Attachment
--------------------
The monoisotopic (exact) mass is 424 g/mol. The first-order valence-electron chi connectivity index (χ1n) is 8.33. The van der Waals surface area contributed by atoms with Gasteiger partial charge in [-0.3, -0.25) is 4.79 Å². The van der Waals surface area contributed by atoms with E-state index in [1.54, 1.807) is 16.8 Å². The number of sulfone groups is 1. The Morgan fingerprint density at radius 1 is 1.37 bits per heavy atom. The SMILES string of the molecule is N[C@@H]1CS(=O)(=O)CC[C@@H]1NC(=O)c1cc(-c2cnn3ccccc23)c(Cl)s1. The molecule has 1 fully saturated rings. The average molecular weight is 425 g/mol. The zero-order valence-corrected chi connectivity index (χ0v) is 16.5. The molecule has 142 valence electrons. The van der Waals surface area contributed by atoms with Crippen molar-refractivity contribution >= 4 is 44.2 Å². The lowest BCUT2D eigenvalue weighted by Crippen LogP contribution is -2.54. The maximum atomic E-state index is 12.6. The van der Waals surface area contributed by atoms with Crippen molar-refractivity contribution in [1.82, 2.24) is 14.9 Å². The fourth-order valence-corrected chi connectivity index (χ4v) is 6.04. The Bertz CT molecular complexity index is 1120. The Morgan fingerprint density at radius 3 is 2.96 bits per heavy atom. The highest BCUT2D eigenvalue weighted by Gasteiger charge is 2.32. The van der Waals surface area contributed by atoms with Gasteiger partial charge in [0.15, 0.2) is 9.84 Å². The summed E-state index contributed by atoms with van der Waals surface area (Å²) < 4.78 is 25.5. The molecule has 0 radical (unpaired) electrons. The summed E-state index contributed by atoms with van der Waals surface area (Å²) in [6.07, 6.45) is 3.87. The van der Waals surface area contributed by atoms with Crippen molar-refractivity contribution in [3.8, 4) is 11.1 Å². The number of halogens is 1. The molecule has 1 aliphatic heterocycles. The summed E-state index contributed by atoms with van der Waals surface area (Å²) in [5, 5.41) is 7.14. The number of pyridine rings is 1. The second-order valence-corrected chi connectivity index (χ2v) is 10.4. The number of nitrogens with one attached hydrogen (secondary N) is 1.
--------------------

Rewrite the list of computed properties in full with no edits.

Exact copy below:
The monoisotopic (exact) mass is 424 g/mol. The first-order valence-electron chi connectivity index (χ1n) is 8.33. The van der Waals surface area contributed by atoms with Gasteiger partial charge in [-0.3, -0.25) is 4.79 Å². The van der Waals surface area contributed by atoms with E-state index in [1.54, 1.807) is 16.8 Å². The number of sulfone groups is 1. The Morgan fingerprint density at radius 1 is 1.37 bits per heavy atom. The SMILES string of the molecule is N[C@@H]1CS(=O)(=O)CC[C@@H]1NC(=O)c1cc(-c2cnn3ccccc23)c(Cl)s1. The molecule has 1 fully saturated rings. The average molecular weight is 425 g/mol. The zero-order valence-corrected chi connectivity index (χ0v) is 16.5. The molecule has 142 valence electrons. The van der Waals surface area contributed by atoms with Crippen molar-refractivity contribution >= 4 is 44.2 Å². The lowest BCUT2D eigenvalue weighted by Crippen LogP contribution is -2.54. The maximum atomic E-state index is 12.6. The van der Waals surface area contributed by atoms with Crippen molar-refractivity contribution in [1.82, 2.24) is 14.9 Å². The fourth-order valence-corrected chi connectivity index (χ4v) is 6.04. The Bertz CT molecular complexity index is 1120. The Morgan fingerprint density at radius 3 is 2.96 bits per heavy atom. The highest BCUT2D eigenvalue weighted by Gasteiger charge is 2.32. The van der Waals surface area contributed by atoms with Gasteiger partial charge in [0.15, 0.2) is 9.84 Å². The summed E-state index contributed by atoms with van der Waals surface area (Å²) < 4.78 is 25.5. The molecule has 0 radical (unpaired) electrons. The summed E-state index contributed by atoms with van der Waals surface area (Å²) in [6.07, 6.45) is 3.87. The van der Waals surface area contributed by atoms with Crippen molar-refractivity contribution in [3.8, 4) is 11.1 Å². The number of halogens is 1. The molecule has 1 aliphatic heterocycles. The summed E-state index contributed by atoms with van der Waals surface area (Å²) in [5, 5.41) is 7.14. The number of pyridine rings is 1. The second-order valence-corrected chi connectivity index (χ2v) is 10.4. The number of nitrogens with one attached hydrogen (secondary N) is 1.